About Plasma burn in And How To Avoid It
Plasma burn in is the single most threatening thing that can happen to a new plasma television. Learn what it is and how you can prevent it.
So you've got your eye on that new plasma television. But you occasionally hear talk of this thing called "burn in". You've got a friend who's telling you how he'd never buy a plasma because it can get burnt in in just a few hours. But how can that be? Everybody's talking about them, and they're selling like crazy. So what's going on?
Before I explain what plasma burn in really is, lets take a look at what makes plasma televisions tick.
How Do Plasma Televisions Work?
Plasma screens are made up of hundreds of thousands of tiny cells called pixels. Each pixel is composed of a red, blue, and green subpixel that's coated with a special phosphor material.
Each pixel is also filled with a mixture of neon and xenon gas. When an electrical current is applied to each pixel, the gas glows and emits ultraviolet light. You and I can't see the UV light but it reacts with the phosphor, and the phosphor emits a particular color; red, blue, or green. The image displayed on the screen is a combination of all those pixels glowing in a particular pattern.How Does Burn In Happen?
The problem with plasma screens is that the phosphors used in each pixel don't last forever. When they're excited to emit light, they actually get dimmer. The more a plasma screen operates, the dimmer it gets because the phosphors are slowly burning away. Sounds like quite the grim end for such an expensive television but don't worry; it generally takes somewhere around 50,000 hours of operation or more for the screen to drop to half its original brightness.
Plasma burn in happens when the phosphors burn at a particular intensity for too long. The random nature of TV and movie content causes the phosphors across the entire screen to burn at the same rate. But if the screen is displaying a static image for an extended period of time, those particular phosphors will wear out faster than the phosphors in neighboring pixels and a faint image will remain behind.
This is a serious problem for plasma owners who are avid video gamers. The head up display (score indicators, etc.) of many games simply doesn't move and the danger of burn in here is quite real. Others have reported that those annoying network logos you're forced to endure while watching your favorite TV show can get burned into the screen as well.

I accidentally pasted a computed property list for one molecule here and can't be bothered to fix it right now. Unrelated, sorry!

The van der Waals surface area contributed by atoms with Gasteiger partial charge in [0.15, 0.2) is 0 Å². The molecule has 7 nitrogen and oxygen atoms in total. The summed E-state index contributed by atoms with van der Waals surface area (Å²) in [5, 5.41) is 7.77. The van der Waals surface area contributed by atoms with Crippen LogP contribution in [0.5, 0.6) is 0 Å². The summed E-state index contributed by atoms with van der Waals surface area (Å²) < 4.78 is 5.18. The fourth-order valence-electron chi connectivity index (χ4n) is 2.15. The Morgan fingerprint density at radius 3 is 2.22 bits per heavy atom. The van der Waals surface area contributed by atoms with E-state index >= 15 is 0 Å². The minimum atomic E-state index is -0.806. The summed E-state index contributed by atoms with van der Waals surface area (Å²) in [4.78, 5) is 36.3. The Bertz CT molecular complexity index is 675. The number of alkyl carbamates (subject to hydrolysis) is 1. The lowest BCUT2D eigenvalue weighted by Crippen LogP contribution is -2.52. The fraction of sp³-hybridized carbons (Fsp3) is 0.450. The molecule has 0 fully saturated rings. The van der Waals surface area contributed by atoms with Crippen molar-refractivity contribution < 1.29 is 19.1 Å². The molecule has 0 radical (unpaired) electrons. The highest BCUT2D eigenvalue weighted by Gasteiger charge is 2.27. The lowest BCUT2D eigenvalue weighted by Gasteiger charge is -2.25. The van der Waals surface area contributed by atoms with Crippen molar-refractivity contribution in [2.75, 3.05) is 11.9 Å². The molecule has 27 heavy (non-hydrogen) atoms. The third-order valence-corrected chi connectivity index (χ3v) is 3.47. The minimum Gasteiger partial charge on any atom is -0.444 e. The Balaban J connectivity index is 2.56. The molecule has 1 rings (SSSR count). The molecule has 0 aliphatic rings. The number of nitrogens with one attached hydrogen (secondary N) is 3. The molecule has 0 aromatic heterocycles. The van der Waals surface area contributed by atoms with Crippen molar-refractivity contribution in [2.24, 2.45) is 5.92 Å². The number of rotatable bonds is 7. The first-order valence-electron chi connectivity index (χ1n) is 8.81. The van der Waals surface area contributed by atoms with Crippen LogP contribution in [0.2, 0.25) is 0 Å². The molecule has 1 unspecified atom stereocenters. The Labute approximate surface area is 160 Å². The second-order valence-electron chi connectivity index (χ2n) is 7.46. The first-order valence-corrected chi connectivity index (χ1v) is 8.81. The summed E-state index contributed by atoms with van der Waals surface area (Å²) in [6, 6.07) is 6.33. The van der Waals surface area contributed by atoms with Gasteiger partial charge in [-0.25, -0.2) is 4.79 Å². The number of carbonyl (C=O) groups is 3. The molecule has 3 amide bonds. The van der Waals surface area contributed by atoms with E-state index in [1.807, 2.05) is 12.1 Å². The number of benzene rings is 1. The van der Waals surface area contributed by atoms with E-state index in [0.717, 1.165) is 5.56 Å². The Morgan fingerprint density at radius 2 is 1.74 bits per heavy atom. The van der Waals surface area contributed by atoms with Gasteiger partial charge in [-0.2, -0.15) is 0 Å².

There have been a few lawsuits against television networks and even Sony to try and eliminate the network logos. So far, these lawsuits seem to be working as more and more networks are using semi-transparent network logos. They're also starting to move them around to different corners of the screen.How Can I Prevent It?
Now there are two camps in the plasma burn in debate. Those who believe that plasma screen's can develop burn in after just a few short hours of TV viewing. The other camp believe burn in just no longer happens in high-quality plasma's that have been maintained properly.
Maintained properly? Say that again? Most plasma manufacturers recommend you "break in" a new plasma television by keeping its brightness and contrast below a certain level for the first 100 hours or so of TV viewing. They also recommend you set the aspect ratio so it completely fills the screen for those first 100 hours.
The first 100 hours or so are indeed the most critical for any plasma screen. During this period, you should set your television to stretch the video image to fill the entire screen. Avoid playing video games for more than an hour or so.
The brightness and contrast of any plasma also has a big impact on the risk of burn-in. Most sets come from the factory with these settings set way too high, an attempt to get them to look better than the competition in the showroom no doubt.
When you setup your new plasma, always turn down these settings. Better yet, use a video calibration disk like Video Essentials or Avia to configure your screen's colors. You'll have to lower your brightness and contrast to get your screen colors just right anyway.
Many plasmas sold today use anti-burn technologies like pixel-shifting, orbiting, screen/white wash, and screensavers.
These are good suggestions to follow and it appears that many people who've reported plasma burn in problems didn't follow these common sense precautions.
It has been reported by several manufacturers and analysts that sales of plasma's have been surging throughout 2006. With sizes increasing and prices dropping, how bad can the burn in problem really be when so many people are enjoying them?